The Privilege 39 has a huge cockpit, even by catamaran standards. The T-shaped helm station is aft on the port side. It feels more like the helm of twin-wheel monohull and I prefer it to the bulkhead mounted wheels of most similarly sized cats. It is, however, often exposed to the both sun and spray. I like the way the sail controls are led to sailing stations on either side, freeing up the cockpit for socializing. The mainsheet traveler runs the length of the cockpit and is easily accessed from either side. The cockpit includes a lovely teak table and loads of storage. Indeed, that's a Privilege trademark, lots and lots of storage, both on deck and below. Teak seats aft seem positively elegant in this age of molded fiberglass madness. Most boats will be fitted with davits that allow a good-sized dinghy to be slung between the hulls. Most boats will also have an array of solar panels mounted above the davits. Unlike some cats, the bimini top may or may not cover the entire cockpit. The swim steps seem a little small and difficult to access, especially by today's standards.
In general, Privileges have heavier rigging than most catamarans, again emphasizing their commitment to offshore sailing. The mast is supported with uppers and lowers, which is unusual and welcome, and the staysail stay's chainplate is well supported in the solid forward section of the bridgedeck. Most 39s are set up as cutters, with the staysail furling as well as the lighter headsail. Some boats are rigged to fly screechers, otherwise known as drifters. Small items like hefty pulpits and well-supported stanchions also set the Privilege 39 apart. The two small triangular areas of net forward provide a nice spot for sunbathing and watching dolphins gambol between the hulls. The anchoring arrangement includes a husky stemhead fitting and Bruce anchor roller. The chain locker is in the bridgedeck, and unlike cats without a solid forward section, the ground tackle does not need to be led a long way aft. From well-placed teak handrails to aggressive nonskid to lower shrouds to grasp, the Privilege 39 is friendly on deck, even in a seaway.
The Privilege 39 has a surprisingly handsome interior set off by plenty of cherry or mahogany woodwork. Even the expansive portlights are nicely framed in wood. The 39 has a warmth about it that I like. The layout on other hand is not my favorite. Access to the saloon is through wooden doors from the port side of the cockpit. A large aft opening port and all around forward ports makes the saloon light and airy. A large U-shaped settee draped around a table dominates the saloon. A forward facing nav station is to starboard. This is a nice spot to sit while underway. The forward and side visibility is more than adequate and you are out of the weather.
The galley is down, meaning that it's stashed into the port hull. While models differ, most include a single sink, 12-volt refrigeration opposite, a two- or three-burner non-gimballing stove and again, ample storage in well-placed bins and lockers. Each hull features two double cabins. The forward cabins in each hull include athwartship bunks, which makes good sense and is yet another advantage of the large bridgedeck. This arrangement allows for large locker space and forward facing portlights. You can lie in your bunk and see if the anchor is dragging. Heads are located in the walkway of each hull and the aft bunks are also situated athwarthships. Overall ventilation is excellent provided by numerous deck hatches and opening portlights.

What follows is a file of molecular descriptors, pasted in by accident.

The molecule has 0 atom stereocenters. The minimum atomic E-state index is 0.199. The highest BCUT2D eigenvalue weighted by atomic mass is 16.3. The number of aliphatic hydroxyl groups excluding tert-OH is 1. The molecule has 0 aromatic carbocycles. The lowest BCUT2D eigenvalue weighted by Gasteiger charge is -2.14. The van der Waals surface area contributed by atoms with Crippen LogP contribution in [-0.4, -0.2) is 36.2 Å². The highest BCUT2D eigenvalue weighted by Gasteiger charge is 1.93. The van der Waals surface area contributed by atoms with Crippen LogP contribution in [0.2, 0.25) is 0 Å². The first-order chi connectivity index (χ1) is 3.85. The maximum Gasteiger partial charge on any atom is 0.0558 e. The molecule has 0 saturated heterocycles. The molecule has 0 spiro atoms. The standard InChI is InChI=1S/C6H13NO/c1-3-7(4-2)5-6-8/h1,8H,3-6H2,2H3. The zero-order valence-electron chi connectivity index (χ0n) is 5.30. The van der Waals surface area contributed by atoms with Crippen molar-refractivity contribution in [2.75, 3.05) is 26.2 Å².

The original engines were 29-horsepower Volvo diesels with saildrive transmissions. Access is through the lazarettes on the aft end of each hull. Several of the boats on the market have re-powered with Yanmar diesels. Either set of engines have enough oomph for the Privilege 39 to motor at 8 knots and still maintain decent fuel economy. The total fuel capacity is 400 liters, translating into just over 100 U.S. gallons.
Several Privilege 39s have circumnavigated and many others have crossed oceans. In fact, almost every 39 available for sale on our side of the world will have crossed the Atlantic on its own bottom. That speaks volumes about the boat's seakindliness. How does it perform in the more pedestrian world of daysailing or knocking around the coast for weekend? Just fine, but it's not as lively as monohull sailors might think. The Privilege 39 is not a lightweight cat, and it's not overflowing with sail area. It will attain double digits while reaching in tradewind conditions but only 7 or 8 knots upwind. And that is nothing to be ashamed of. The motion is not as rapid as on some faster cats and that's a positive.
I like the concept and the execution of the Privilege 39. It's a genuine cruising cat, capable of fast passages and not daunted by heavy weather. If I were in the market for a catamaran to take my family on a circumnavigation, I would begin my search by zeroing in on the Privilege 39.